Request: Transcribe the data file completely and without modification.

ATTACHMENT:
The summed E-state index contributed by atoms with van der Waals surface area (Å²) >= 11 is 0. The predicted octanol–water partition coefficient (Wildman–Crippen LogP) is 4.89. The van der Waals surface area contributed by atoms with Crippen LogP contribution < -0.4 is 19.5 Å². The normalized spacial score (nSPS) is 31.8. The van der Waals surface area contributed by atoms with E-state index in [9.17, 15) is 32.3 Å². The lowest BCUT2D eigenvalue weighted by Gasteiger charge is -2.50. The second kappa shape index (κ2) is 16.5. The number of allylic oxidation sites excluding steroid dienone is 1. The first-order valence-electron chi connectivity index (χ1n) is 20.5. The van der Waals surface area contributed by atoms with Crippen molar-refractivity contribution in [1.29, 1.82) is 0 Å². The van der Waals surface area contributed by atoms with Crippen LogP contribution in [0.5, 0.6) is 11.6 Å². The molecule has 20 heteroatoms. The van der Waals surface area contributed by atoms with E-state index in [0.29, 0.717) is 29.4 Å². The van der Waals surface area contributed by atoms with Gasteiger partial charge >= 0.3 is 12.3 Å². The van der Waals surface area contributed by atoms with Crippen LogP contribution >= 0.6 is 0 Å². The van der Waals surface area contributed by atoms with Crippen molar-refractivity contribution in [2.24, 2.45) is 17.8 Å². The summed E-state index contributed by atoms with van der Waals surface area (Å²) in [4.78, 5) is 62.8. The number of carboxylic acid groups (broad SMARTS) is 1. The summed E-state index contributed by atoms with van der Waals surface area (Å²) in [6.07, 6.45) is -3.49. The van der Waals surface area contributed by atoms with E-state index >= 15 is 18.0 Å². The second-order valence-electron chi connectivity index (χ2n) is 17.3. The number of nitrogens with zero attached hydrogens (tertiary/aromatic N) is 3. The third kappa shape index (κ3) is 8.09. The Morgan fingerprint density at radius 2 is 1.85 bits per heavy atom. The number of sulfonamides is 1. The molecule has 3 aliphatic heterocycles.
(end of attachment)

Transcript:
The summed E-state index contributed by atoms with van der Waals surface area (Å²) >= 11 is 0. The predicted octanol–water partition coefficient (Wildman–Crippen LogP) is 4.89. The van der Waals surface area contributed by atoms with Crippen LogP contribution < -0.4 is 19.5 Å². The normalized spacial score (nSPS) is 31.8. The van der Waals surface area contributed by atoms with E-state index in [9.17, 15) is 32.3 Å². The lowest BCUT2D eigenvalue weighted by Gasteiger charge is -2.50. The second kappa shape index (κ2) is 16.5. The number of allylic oxidation sites excluding steroid dienone is 1. The first-order valence-electron chi connectivity index (χ1n) is 20.5. The van der Waals surface area contributed by atoms with Crippen molar-refractivity contribution in [1.29, 1.82) is 0 Å². The van der Waals surface area contributed by atoms with Crippen LogP contribution in [0.5, 0.6) is 11.6 Å². The molecule has 20 heteroatoms. The van der Waals surface area contributed by atoms with E-state index in [0.29, 0.717) is 29.4 Å². The van der Waals surface area contributed by atoms with Gasteiger partial charge >= 0.3 is 12.3 Å². The van der Waals surface area contributed by atoms with Crippen LogP contribution >= 0.6 is 0 Å². The van der Waals surface area contributed by atoms with Crippen molar-refractivity contribution in [2.24, 2.45) is 17.8 Å². The summed E-state index contributed by atoms with van der Waals surface area (Å²) in [4.78, 5) is 62.8. The number of carboxylic acid groups (broad SMARTS) is 1. The summed E-state index contributed by atoms with van der Waals surface area (Å²) in [6.07, 6.45) is -3.49. The van der Waals surface area contributed by atoms with E-state index >= 15 is 18.0 Å². The second-order valence-electron chi connectivity index (χ2n) is 17.3. The number of nitrogens with zero attached hydrogens (tertiary/aromatic N) is 3. The third kappa shape index (κ3) is 8.09. The Morgan fingerprint density at radius 2 is 1.85 bits per heavy atom. The number of sulfonamides is 1. The molecule has 3 aliphatic heterocycles.